—How have and do artists position themselves beyond recognition?
—Does the artist have a privileged role to play in seeking a society beyond the recognition of the State?
—In what practical ways do artists function beyond the State: e.g., through what daily economic, social, and extra/legislative practices and modalities?
—How do the formal qualities and content of art works reflect the problem of post/recognition?
—Is there an aesthetics of “direct action” and extra-legal political actions that intersects with the problems and questions of aesthetic discourse?
—Inasmuch as State recognition relies on the concomitant recognition of the marketplace (capital) and the university, how might artists exist without currently dominant markets and liberal institutions?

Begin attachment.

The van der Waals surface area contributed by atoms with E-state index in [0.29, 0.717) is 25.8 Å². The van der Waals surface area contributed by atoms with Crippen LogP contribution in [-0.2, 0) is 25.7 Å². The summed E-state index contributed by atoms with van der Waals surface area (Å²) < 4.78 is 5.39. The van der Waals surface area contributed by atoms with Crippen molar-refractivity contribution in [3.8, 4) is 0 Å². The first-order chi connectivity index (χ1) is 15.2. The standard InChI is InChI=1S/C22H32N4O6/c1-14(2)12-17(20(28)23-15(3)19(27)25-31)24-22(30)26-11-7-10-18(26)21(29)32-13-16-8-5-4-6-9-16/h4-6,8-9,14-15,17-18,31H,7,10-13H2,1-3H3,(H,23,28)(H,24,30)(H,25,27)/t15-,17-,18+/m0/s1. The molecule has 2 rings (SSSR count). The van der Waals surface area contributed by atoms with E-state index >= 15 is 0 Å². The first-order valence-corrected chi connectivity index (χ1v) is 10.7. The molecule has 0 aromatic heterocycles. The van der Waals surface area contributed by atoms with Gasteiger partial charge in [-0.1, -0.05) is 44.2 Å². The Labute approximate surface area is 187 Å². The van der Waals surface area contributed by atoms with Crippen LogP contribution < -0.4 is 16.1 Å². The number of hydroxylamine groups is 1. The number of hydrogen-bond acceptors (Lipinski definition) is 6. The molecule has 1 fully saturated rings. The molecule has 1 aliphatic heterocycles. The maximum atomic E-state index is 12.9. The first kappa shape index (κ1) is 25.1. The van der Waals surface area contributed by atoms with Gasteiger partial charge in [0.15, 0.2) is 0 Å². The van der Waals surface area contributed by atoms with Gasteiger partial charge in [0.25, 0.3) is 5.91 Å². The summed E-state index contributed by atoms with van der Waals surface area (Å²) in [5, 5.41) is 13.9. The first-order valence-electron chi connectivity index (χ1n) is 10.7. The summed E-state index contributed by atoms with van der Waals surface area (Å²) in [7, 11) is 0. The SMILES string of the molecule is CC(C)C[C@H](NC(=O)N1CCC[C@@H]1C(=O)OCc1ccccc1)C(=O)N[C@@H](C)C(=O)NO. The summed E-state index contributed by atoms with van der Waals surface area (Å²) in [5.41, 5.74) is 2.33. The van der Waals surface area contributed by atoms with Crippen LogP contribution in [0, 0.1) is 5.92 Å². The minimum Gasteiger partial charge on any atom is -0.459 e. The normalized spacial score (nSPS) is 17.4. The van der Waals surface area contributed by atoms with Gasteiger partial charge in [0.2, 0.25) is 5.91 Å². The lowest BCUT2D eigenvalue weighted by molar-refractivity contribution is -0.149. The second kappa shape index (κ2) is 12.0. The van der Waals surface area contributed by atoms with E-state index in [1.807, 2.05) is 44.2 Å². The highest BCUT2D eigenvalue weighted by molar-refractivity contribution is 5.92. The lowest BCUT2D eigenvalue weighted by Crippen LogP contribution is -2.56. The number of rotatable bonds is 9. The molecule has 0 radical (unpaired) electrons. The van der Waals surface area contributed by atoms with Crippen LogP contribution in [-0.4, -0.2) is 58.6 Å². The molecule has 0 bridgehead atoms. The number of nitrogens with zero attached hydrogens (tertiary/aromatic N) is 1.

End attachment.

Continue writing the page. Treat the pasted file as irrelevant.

—Should art have a different social function than it currently maintains and/or aspires to?
—Can strategies that we associate with non-Statist political blocs and subjectivities—e.g., mutual aide, group self-determination and governance, practices of everyday resistance and collective insurgency—be pursued through an art practice and/or aesthetic discourse?
—To what extent is art history/contemporary aesthetic discourse categorically embroiled with recognition politics, thus beholden to political formations and subjective enunciations determined by the politics of the Neo/liberal State?